It is no doubt an occasion for celebration that Santiniketan has been listed as a World Heritage site by Unesco. Many would feel that the acknowledgment should have come much earlier for a place envisioned as an abode of peace, which houses the institutions of learning and art built by Rabindranath Tagore. Santiniketan and its institutions — Visva-Bharati among them — are inseparable in people’s minds. Its peace would not have been a passive state; it was born of vibrant young minds growing and learning amid nature in an adaptation of the ashramic tradition, the blossoming of art, crafts, traditional skills, music and performance away from the colonial legacy, the merging of work with the nurturing of the environment, cultural cross-fertilisation through the presence of teachers and students from all over the world and a breakdown of the multiple barriers that divide people. This heritage is unique: it embodies a vision of an integrated humanity, knit together by nature, learning and creativity.
The Unesco award, however, comes at a time when Tagore’s dream and his tireless struggle to make it real seem rather distant. All institutions suffer decline, so it may not be strange that what Tagore built should falter too. And Tagore is a hard act to follow. But the decline seems to have been sooner and sharper than for many institutions. The theft of Tagore’s Nobel prize medallion in 2004 was a tragically eloquent symbol of the change in the institutions and their surroundings in Santiniketan. The medal has not been recovered. It is a paradox that the people who idolise the poet are not interested in working half as hard to keep some part of his vision alive. Now Santiniketan, and particularly his university, Visva-Bharati, has become the site of a tug-of-war between two political parties. Their respective leaders each appeared almost to claim credit for the award. Unforgettably, a Bharatiya Janata Party leader declared that the listing was a gift for the prime minister’s 73rd birthday.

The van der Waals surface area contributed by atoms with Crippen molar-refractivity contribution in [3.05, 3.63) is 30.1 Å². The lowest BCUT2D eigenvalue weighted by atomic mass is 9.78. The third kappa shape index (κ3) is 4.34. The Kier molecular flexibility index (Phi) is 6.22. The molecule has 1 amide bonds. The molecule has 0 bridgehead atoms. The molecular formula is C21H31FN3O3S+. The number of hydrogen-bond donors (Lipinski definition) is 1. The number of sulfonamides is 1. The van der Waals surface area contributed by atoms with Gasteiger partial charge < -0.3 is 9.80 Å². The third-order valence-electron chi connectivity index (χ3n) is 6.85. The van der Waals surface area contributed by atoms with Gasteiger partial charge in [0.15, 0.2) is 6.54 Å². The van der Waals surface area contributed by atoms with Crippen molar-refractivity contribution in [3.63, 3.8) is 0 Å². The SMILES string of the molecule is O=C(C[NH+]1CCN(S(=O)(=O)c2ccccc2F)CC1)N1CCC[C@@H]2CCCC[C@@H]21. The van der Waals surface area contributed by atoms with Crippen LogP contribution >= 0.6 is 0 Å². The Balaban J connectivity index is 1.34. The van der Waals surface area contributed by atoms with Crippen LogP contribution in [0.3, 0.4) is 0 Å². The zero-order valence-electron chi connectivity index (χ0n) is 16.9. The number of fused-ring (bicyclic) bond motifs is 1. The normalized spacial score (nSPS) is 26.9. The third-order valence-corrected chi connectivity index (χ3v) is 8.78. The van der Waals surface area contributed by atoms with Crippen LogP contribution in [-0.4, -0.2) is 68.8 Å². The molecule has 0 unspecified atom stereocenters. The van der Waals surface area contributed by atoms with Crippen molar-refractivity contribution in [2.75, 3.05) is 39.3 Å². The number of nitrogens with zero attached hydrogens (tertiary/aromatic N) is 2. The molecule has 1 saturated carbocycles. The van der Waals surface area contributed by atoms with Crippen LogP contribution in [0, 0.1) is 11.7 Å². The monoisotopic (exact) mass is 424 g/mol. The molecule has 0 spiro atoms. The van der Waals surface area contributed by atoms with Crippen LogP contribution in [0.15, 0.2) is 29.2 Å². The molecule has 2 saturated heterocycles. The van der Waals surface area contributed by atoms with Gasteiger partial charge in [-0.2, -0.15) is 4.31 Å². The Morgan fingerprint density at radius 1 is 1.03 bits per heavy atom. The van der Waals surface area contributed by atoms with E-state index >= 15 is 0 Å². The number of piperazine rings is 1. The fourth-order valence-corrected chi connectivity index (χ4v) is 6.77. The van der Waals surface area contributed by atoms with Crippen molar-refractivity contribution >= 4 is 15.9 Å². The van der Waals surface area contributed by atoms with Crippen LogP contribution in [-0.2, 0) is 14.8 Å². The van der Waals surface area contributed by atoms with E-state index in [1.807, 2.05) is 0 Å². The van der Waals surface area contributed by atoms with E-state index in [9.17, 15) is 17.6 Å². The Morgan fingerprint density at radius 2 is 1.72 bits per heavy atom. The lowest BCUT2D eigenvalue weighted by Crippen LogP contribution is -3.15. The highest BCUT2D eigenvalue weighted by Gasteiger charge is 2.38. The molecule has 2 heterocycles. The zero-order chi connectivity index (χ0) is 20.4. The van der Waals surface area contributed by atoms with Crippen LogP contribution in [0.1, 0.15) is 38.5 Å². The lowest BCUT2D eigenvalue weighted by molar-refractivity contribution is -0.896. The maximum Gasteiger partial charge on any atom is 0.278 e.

The walls and fences against the building of which mobs created mayhem in 2020 represented divisions and enclosures that Tagore shunned. Visva-Bharati, where the world was welcome, is now being run by a vice-chancellor who is reportedly against all dissent, suspending and expelling students, suspending, sacking and withholding the retirement benefits of teachers to enforce his will, recalling tendencies of the ruling regime. An ugliness of sensibility seems to have replaced the aspiration to beauty, violence is overtaking peace, the abuse of power is wiping out impulses to friendship, hospitality and the dream of an equal humanity. But the award might inspire a collective effort at revival and preservation. It will need determination and political cooperation to step back from the edge. Award or not, it is not the memory of a past Santiniketan that should be celebrated, but the continuing presence of a peace produced by work, creativity, learning and a worldwide sense of companionship.